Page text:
The Hyphen





=83. Compound Words

Put a hyphen between the members of a compound

word. Words compounded with the following prefixes and suffixes are

generally hyphenated: able-, brother-, by-, cross-, -elect,

ex-, father-, great-, half-, -hand, mother-, open-,

public-, quarter-, -rate, self-. In particular, hyphenate the

following words:



able-bodied

attorney-general

balk-line

base-hit

base-line

basket-ball

brother-in-law

bucket-shop

by-law

by-product

court-martial

cross-examine

ex-president

father-in-law

full-back

goal-line

goal-post

good-by

great-grandfather

half-back

half-witted

home-stretch

judge-elect

kick-off

kick-out

law-abiding

life-saving

line-up

mail-box

man-of-war

mother-in-law

office-seeker

old-fashioned

post-mortem

post-office

president-elect

quarter-back

quarter-stretch

second-rate

shop-girl

short-stop

side-lines

so-called (a.)

son-in-law

spit-ball

to-day

to-morrow

to-night



84. Words Written Solid.--Words compounded of the following prefixes and

suffixes are generally written solid: a-, after-, ante-, anti-,

auto-, bi-, demi-, -ever, grand-, -holder, in-, inter-,

intra-, -less, mid-, mis-, off-, on-, over-, post-,

re-, -some, sub-, super-, tri-, un-, under-, up-,

-ward, -wise, -with. The following should be written solid:



anyone

anyway (adv.)

anywhere

awhile

baseball

billboard

bipartizan

bondholder

carload

classmate

corespondent

downstairs

everyday (a.)

everyone

fireproof

football

footlights

footpad

gateman

holdup

inasmuch

infield

ironclad

juryman

landlady

lawsuit

letterhead

linesman

midnight

misprint

misspell

nevertheless

newcomer

nonunion

northeast

northwest

Oddfellows

officeholder

oneself

outfield

pallbearer

paymaster

postcard

posthaste

postmaster

rewrite

saloonkeeper

schoolboy

schoolgirl

semicolon

shopkeeper

sidewalk

skyscraper

snowstorm

southeast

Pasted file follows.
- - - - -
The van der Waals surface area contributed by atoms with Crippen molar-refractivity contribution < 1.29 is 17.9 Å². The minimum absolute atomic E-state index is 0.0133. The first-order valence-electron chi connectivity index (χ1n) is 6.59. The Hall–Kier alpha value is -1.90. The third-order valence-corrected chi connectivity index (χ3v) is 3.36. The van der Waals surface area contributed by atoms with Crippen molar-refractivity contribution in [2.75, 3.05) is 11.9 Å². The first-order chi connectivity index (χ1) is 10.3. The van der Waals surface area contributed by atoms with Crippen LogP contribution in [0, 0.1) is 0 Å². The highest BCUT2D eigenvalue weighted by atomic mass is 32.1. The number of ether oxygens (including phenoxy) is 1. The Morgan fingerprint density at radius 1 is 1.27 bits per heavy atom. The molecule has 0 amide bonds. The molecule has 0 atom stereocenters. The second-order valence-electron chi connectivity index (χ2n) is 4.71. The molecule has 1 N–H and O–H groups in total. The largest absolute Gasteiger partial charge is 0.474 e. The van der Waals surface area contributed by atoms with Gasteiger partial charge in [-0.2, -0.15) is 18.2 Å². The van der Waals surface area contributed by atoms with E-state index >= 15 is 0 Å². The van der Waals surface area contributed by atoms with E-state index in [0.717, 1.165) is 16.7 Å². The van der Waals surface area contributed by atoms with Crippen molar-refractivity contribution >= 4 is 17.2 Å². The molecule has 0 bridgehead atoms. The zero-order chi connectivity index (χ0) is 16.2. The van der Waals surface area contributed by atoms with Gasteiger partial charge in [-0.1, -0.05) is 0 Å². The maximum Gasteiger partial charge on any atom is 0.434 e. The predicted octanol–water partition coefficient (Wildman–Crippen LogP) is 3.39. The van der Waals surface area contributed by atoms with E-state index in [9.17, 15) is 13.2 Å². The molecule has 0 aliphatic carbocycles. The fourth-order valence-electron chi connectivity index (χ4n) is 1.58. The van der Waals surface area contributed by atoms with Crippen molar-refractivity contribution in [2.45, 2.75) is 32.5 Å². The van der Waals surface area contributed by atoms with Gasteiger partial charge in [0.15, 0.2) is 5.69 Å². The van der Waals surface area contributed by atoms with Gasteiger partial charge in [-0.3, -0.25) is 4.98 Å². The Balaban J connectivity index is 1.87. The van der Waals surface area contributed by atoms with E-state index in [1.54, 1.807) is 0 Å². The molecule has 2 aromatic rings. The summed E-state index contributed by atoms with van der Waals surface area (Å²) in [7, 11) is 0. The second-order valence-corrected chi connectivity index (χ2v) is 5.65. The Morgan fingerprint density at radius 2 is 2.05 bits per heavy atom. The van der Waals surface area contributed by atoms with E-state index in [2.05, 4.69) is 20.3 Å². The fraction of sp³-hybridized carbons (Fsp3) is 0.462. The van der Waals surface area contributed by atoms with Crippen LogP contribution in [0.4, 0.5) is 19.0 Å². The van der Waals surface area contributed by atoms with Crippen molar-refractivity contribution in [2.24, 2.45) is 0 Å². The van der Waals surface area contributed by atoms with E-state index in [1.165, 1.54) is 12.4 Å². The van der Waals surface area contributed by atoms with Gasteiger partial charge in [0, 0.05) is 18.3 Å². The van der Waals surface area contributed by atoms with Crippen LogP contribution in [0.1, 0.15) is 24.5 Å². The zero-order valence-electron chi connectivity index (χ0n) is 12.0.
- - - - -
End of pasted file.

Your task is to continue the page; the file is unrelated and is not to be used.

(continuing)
southwest

taxpayer

typewriter

upstairs



=85. Words Written Separately

Write the following as two words:



all right

any time

back yard

every time

ex officio

fellow man

half dollar

half dozen

half nelson

mass meeting

no one

pay roll

police court

per cent

pro tem

some one

some way

squeeze play



=86. Compound Numbers

Compound numbers between twenty and a hundred,

when spelled out, should have a hyphen: as, twenty-one, forty-three.



=87. Word Division

When dividing a word at the end of a line, observe

the following rules:



1. Do not break a syllable: as, cre-ditable, attemp-ted, for

cred-itable, attempt-ed.



2. Do not divide a monosyllable: as, mob-bed, tho-ugh.



3. Do not separate a consonant from a vowel that affects its

pronunciation: as, nec-essity for ne-cessity.



4. Do not divide a diphthong or separate two successive vowels, one of

which is silent: as, bo-wing, pe-ople, for bow-ing, peo-ple.



5. Do not separate a syllable that has been added to a word by the

addition of an s: as, financ-es.



6. Do not divide hyphenated words except at the syllable where the

regular hyphen comes: as, pocket-book, fool-killer.



7. Do not make awkward divisions: as, noth-ing, crack-le.



8. Do not begin a line with a hyphen.



9. As a rule, avoid dividing a word at the end of a line and never

divide one at the end of a page.





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